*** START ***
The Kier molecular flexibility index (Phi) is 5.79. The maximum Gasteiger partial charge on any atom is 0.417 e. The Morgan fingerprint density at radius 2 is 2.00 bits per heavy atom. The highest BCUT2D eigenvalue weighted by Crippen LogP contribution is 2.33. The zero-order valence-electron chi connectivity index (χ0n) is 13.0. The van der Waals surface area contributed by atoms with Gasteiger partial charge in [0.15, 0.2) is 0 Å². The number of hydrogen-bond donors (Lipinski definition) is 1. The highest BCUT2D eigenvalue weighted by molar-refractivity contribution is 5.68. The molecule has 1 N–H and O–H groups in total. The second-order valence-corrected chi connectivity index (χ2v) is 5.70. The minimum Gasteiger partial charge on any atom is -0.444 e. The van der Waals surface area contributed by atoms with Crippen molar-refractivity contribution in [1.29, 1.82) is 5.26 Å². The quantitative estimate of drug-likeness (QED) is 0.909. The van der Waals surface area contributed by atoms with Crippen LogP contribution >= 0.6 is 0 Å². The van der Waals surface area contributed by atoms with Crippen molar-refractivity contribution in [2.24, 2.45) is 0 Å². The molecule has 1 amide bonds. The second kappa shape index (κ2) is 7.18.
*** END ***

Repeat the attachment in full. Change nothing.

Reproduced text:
The Kier molecular flexibility index (Phi) is 5.79. The maximum Gasteiger partial charge on any atom is 0.417 e. The Morgan fingerprint density at radius 2 is 2.00 bits per heavy atom. The highest BCUT2D eigenvalue weighted by Crippen LogP contribution is 2.33. The zero-order valence-electron chi connectivity index (χ0n) is 13.0. The van der Waals surface area contributed by atoms with Gasteiger partial charge in [0.15, 0.2) is 0 Å². The number of hydrogen-bond donors (Lipinski definition) is 1. The highest BCUT2D eigenvalue weighted by molar-refractivity contribution is 5.68. The molecule has 1 N–H and O–H groups in total. The second-order valence-corrected chi connectivity index (χ2v) is 5.70. The minimum Gasteiger partial charge on any atom is -0.444 e. The van der Waals surface area contributed by atoms with Crippen molar-refractivity contribution in [1.29, 1.82) is 5.26 Å². The quantitative estimate of drug-likeness (QED) is 0.909. The van der Waals surface area contributed by atoms with Crippen LogP contribution >= 0.6 is 0 Å². The van der Waals surface area contributed by atoms with Crippen molar-refractivity contribution in [2.24, 2.45) is 0 Å². The molecule has 1 amide bonds. The second kappa shape index (κ2) is 7.18.